Prenatal classes with a special focus on dads are becoming more popular across the country. In a recent interview with NPR, Dr. Craig Garfield, a professor at Northwestern University’s Feinberg School of Medicine and an attending physician at Lurie Children’s Hospital in Chicago, explains that “because each parent holds a separate role in their child’s life, expectant mothers and fathers may seek different answers to their parenting questions.”
It’s important for dads to feel like their questions are addressed. When fathers are equipped to take care of their newborns, the effects are long-lasting and beneficial for the entire family. A 2017 study of father-infant interactions revealed that, when infants have more hands-on, engaged dads, it positively impacts their cognitive development at age 2.
It’s also great for moms. They feel less anxious when dads are well-equipped for infant care and can take on a more equal co-parenting role. This greater parental harmony strengthens the couple’s relationship. It also decreases the spousal friction often caused by sleep deprivation and the general chaos of those first few months.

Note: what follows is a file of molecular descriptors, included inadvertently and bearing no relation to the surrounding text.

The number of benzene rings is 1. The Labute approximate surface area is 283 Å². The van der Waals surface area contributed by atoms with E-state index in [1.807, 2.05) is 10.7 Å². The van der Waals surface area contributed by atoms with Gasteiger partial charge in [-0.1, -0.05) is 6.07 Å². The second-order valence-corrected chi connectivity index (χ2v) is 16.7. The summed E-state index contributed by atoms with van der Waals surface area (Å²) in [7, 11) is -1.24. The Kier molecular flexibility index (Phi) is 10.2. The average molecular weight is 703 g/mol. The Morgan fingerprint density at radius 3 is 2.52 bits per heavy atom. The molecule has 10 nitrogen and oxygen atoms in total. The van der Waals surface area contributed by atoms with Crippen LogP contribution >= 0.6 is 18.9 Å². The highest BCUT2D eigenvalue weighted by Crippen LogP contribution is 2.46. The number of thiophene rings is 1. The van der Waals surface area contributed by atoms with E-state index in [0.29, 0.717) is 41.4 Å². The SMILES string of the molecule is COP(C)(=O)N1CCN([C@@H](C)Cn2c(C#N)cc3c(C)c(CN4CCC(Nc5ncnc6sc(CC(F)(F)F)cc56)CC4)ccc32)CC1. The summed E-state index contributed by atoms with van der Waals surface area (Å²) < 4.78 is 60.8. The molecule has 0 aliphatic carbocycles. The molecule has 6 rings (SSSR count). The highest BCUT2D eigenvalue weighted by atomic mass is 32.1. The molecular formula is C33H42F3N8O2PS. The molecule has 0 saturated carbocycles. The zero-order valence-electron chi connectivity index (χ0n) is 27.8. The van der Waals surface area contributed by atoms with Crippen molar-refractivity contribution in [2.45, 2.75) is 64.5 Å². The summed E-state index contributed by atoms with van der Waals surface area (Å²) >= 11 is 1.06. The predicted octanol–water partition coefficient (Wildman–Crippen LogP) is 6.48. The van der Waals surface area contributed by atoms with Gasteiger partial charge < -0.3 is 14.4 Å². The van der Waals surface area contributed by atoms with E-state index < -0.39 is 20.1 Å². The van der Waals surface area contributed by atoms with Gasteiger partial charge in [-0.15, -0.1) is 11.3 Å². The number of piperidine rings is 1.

New dad, Yaka Oyo, shared his experience at the non-profit Bootcamp for New Dads in New York City with NPR. “Before I became a dad, the thought of struggling to soothe my crying baby terrified me, he said. “I pictured myself pleading with my baby saying, ‘What do you want?’” The bootcamp gave him the confidence he needed to take care of his daughter, helped him understand her cues, and converted him into his family’s trusted source for all things swaddling.
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